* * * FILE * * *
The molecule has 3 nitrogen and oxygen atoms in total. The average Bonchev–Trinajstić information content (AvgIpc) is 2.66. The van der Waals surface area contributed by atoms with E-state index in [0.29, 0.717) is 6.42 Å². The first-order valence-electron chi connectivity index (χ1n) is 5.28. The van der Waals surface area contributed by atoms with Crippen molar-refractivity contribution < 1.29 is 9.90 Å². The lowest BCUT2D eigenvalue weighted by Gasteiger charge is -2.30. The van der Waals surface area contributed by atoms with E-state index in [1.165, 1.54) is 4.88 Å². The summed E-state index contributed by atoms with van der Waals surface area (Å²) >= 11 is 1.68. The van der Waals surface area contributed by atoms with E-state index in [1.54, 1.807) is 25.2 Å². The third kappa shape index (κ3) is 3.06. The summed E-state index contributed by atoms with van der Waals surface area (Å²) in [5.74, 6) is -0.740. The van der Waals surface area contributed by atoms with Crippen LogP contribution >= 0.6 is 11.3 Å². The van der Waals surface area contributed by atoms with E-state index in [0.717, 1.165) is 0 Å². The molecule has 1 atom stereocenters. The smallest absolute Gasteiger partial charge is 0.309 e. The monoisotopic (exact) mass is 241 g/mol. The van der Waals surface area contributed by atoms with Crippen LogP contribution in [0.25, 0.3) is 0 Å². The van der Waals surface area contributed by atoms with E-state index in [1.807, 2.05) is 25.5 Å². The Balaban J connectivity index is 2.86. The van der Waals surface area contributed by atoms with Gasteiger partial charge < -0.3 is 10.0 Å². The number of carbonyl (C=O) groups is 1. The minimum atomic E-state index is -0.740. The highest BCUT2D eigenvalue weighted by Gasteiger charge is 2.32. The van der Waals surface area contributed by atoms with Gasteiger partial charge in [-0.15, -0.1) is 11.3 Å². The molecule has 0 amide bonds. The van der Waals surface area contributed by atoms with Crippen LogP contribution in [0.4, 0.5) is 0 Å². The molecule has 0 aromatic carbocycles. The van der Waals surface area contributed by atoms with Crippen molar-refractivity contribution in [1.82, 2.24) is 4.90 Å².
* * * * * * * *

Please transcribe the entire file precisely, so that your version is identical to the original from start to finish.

The molecule has 3 nitrogen and oxygen atoms in total. The average Bonchev–Trinajstić information content (AvgIpc) is 2.66. The van der Waals surface area contributed by atoms with E-state index in [0.29, 0.717) is 6.42 Å². The first-order valence-electron chi connectivity index (χ1n) is 5.28. The van der Waals surface area contributed by atoms with Crippen molar-refractivity contribution < 1.29 is 9.90 Å². The lowest BCUT2D eigenvalue weighted by Gasteiger charge is -2.30. The van der Waals surface area contributed by atoms with E-state index in [1.165, 1.54) is 4.88 Å². The summed E-state index contributed by atoms with van der Waals surface area (Å²) >= 11 is 1.68. The van der Waals surface area contributed by atoms with E-state index in [1.54, 1.807) is 25.2 Å². The third kappa shape index (κ3) is 3.06. The summed E-state index contributed by atoms with van der Waals surface area (Å²) in [5.74, 6) is -0.740. The van der Waals surface area contributed by atoms with Crippen LogP contribution >= 0.6 is 11.3 Å². The van der Waals surface area contributed by atoms with E-state index in [0.717, 1.165) is 0 Å². The molecule has 1 atom stereocenters. The smallest absolute Gasteiger partial charge is 0.309 e. The monoisotopic (exact) mass is 241 g/mol. The van der Waals surface area contributed by atoms with Crippen LogP contribution in [0.25, 0.3) is 0 Å². The van der Waals surface area contributed by atoms with E-state index in [1.807, 2.05) is 25.5 Å². The Balaban J connectivity index is 2.86. The van der Waals surface area contributed by atoms with Gasteiger partial charge < -0.3 is 10.0 Å². The number of carbonyl (C=O) groups is 1. The minimum atomic E-state index is -0.740. The highest BCUT2D eigenvalue weighted by Gasteiger charge is 2.32. The van der Waals surface area contributed by atoms with Gasteiger partial charge in [-0.15, -0.1) is 11.3 Å². The molecule has 0 amide bonds. The van der Waals surface area contributed by atoms with Crippen LogP contribution in [0.4, 0.5) is 0 Å². The molecule has 0 aromatic carbocycles. The van der Waals surface area contributed by atoms with Crippen molar-refractivity contribution in [1.82, 2.24) is 4.90 Å².